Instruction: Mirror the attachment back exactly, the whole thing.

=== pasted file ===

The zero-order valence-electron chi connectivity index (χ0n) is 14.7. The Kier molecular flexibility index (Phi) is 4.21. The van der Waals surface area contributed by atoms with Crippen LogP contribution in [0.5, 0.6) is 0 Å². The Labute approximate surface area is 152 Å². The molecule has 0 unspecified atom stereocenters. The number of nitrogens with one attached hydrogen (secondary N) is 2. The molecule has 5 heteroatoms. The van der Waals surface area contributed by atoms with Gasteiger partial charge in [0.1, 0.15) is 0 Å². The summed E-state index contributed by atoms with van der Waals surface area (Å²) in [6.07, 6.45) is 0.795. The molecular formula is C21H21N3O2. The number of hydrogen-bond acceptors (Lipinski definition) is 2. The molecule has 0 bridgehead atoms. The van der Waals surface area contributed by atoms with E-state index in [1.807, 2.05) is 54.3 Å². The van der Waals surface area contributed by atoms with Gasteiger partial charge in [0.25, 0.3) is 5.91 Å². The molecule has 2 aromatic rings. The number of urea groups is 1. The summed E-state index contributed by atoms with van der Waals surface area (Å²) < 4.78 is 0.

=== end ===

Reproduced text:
The zero-order valence-electron chi connectivity index (χ0n) is 14.7. The Kier molecular flexibility index (Phi) is 4.21. The van der Waals surface area contributed by atoms with Crippen LogP contribution in [0.5, 0.6) is 0 Å². The Labute approximate surface area is 152 Å². The molecule has 0 unspecified atom stereocenters. The number of nitrogens with one attached hydrogen (secondary N) is 2. The molecule has 5 heteroatoms. The van der Waals surface area contributed by atoms with Gasteiger partial charge in [0.1, 0.15) is 0 Å². The summed E-state index contributed by atoms with van der Waals surface area (Å²) in [6.07, 6.45) is 0.795. The molecular formula is C21H21N3O2. The number of hydrogen-bond acceptors (Lipinski definition) is 2. The molecule has 0 bridgehead atoms. The van der Waals surface area contributed by atoms with E-state index in [1.807, 2.05) is 54.3 Å². The van der Waals surface area contributed by atoms with Gasteiger partial charge in [0.25, 0.3) is 5.91 Å². The molecule has 2 aromatic rings. The number of urea groups is 1. The summed E-state index contributed by atoms with van der Waals surface area (Å²) < 4.78 is 0.